SpaceX Successfully Launches Commercial Satellite to Orbit

SpaceX Successfully Launches Commercial Satellite to Orbit
A SpaceX Falcon 1 rocket launches the Malaysian satellite RazakSAT in the company's fifth liftoff - and 1st successful commercial satellite launch - on July 13, 2009 from Omelek Island in the Pacific Ocean. (Image credit: SpaceX.)

This story was updated at 10:45 a.m. EDT.

A private spaceflight company launched a Malaysian satellite into orbit using a rocket ofits own design late Monday, marking the firm's first successful commercial space shot.

The Hawthorne,Calif.-based Space Exploration Technologies, Corp. (SpaceX) launched the smallsatellite atop its Falcon 1 rocket, a two-stage booster that made its firstsuccessful test flight last year after three consecutive failures. It wasthe fifth Falcon 1 launch for SpaceX, but its first to successfully haul a functionalEarth-watching satellite into its intended orbit.

The Falcon1 rocket blasted off at about 11:35 p.m. EDT (0335 July 14 GMT) from theU.S. Army's Ronald Reagan Ballistic Defense Test Site on Omelek Island in theKwajalein Atoll, a launch site that sits about 2,500 miles (4,023 km) southwestof Hawaii.

Delayed liftoff

Amalfunction in equipment used to load helium aboard the Falcon 1 rocket pushedthe mission four hours beyond its initial launch target, with stormy weatherdelaying the mission even more. SpaceX initially hoped to launch RazakSAT inApril, but the need to eliminate a vibrationissue between the satellite and its Falcon 1 rocket set the flight backseveral months.

But despitethose lengthy delays, Monday?s launch ultimately reached orbit without a hitch.After jettisoning its first stage as designed, the Falcon 1 booster reached aparking orbit and later restarted its rocket engine to deploy RazakSAT in anorbit that flies high above Earth?s equator.

?Secondburn and satellite separation nominal,? SpaceX officials said in an update. ?Falcon1 has successfully deployed RazakSAT into the correct orbit.?

RazakSAT wasbuilt by Malaysia'sAstronautic Technology (M) Sdn. Bhd.(ATSB) to take high-resolution images of Malaysia to aid land management,resource development and conservation, forestry and fish migration studies,SpaceX officials said. The satellite carries a camera that can observe Earth ata panchromatic resolution of 8.2 feet (2.5 meters) and a color resolution ofabout 16.4 feet (5 meters).

The Falcon1 rocket launched several hours after NASA canceled its own launch of the spaceshuttle Endeavour in Florida for thefifth time, this time due to foul weather. The shuttle is slated to launchWednesday to begin a long-delayed construction flight to the InternationalSpace Station.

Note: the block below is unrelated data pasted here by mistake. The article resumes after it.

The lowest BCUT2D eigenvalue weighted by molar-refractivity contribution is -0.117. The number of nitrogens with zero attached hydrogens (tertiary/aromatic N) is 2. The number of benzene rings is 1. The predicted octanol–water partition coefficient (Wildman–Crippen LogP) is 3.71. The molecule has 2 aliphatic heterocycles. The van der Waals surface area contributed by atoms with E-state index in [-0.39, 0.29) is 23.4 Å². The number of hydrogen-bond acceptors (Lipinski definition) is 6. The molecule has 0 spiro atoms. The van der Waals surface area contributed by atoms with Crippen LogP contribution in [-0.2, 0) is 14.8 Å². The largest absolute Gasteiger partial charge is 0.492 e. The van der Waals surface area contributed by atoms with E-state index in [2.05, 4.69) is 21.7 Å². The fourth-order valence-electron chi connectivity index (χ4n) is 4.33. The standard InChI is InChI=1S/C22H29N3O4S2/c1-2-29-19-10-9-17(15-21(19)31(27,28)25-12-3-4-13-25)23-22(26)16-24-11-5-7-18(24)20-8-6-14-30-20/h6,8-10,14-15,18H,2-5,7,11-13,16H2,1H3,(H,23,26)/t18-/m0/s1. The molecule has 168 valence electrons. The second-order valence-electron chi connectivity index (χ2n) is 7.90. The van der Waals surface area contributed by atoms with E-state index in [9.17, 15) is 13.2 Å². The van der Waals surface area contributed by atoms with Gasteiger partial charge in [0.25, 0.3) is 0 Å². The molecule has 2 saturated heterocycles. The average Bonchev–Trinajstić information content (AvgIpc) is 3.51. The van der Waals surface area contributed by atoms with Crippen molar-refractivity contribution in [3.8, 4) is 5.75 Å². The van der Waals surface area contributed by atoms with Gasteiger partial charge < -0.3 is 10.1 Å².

Falcon rocket family

SpaceX,too, has its eyes on flying to the International Space Station. Founded in 2002by entrepreneur Elon Musk, a co-founder of the electronic payment servicePayPal, SpaceX is aiming to offer low-cost launches to space with its Falcon 1rocket and a larger version called Falcon 9.

The Falcon1 rocket can haul small satellites, like the nearly 400-pound (180-kg)RazakSAT, into low Earth orbit. After three launch failures between 2006 and2008, SpaceX successfully reached orbit with a Falcon 1 rocket last September. Falcon 1 launches currently cost about $8 million per flight, SpaceX officials have said.

The largerFalcon 9, however, is designed to launch SpaceX?sDragon spacecraft, a capsule-based vehicle tapped by NASA as one of two privatelybuilt spacecraft to ferry cargo to and from the International Space Station. NASAawarded SpaceX with a $1.6 billion contract last year to launch 12 unmanned cargoflights to the space station by 2016. The other vehicle, Orbital Sciences Corp.?sCygnus spacecraft, received a $1.9 billion from NASA for eight cargo flights.

SpaceX hasdrawn plans for a free-flying version of Dragon, called DragonLab, for spaceexperiments, as well as a manned version to launch astronauts to and from thespace station. The company plans to launch its first Falcon 9 rocket testflight sometime this year from a seaside pad at the Cape Canaveral Air ForceStation in Florida, SpaceX officials have said.


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Tariq Malik

Tariq is the Editor-in-Chief of and joined the team in 2001, first as an intern and staff writer, and later as an editor. He covers human spaceflight, exploration and space science, as well as skywatching and entertainment. He became's Managing Editor in 2009 and Editor-in-Chief in 2019. Before joining, Tariq was a staff reporter for The Los Angeles Times covering education and city beats in La Habra, Fullerton and Huntington Beach. In October 2022, Tariq received the Harry Kolcum Award for excellence in space reporting from the National Space Club Florida Committee. He is also an Eagle Scout (yes, he has the Space Exploration merit badge) and went to Space Camp four times as a kid and a fifth time as an adult. He has journalism degrees from the University of Southern California and New York University. You can find Tariq at and as the co-host to the This Week In Space podcast with space historian Rod Pyle on the TWiT network. To see his latest project, you can follow Tariq on Twitter @tariqjmalik.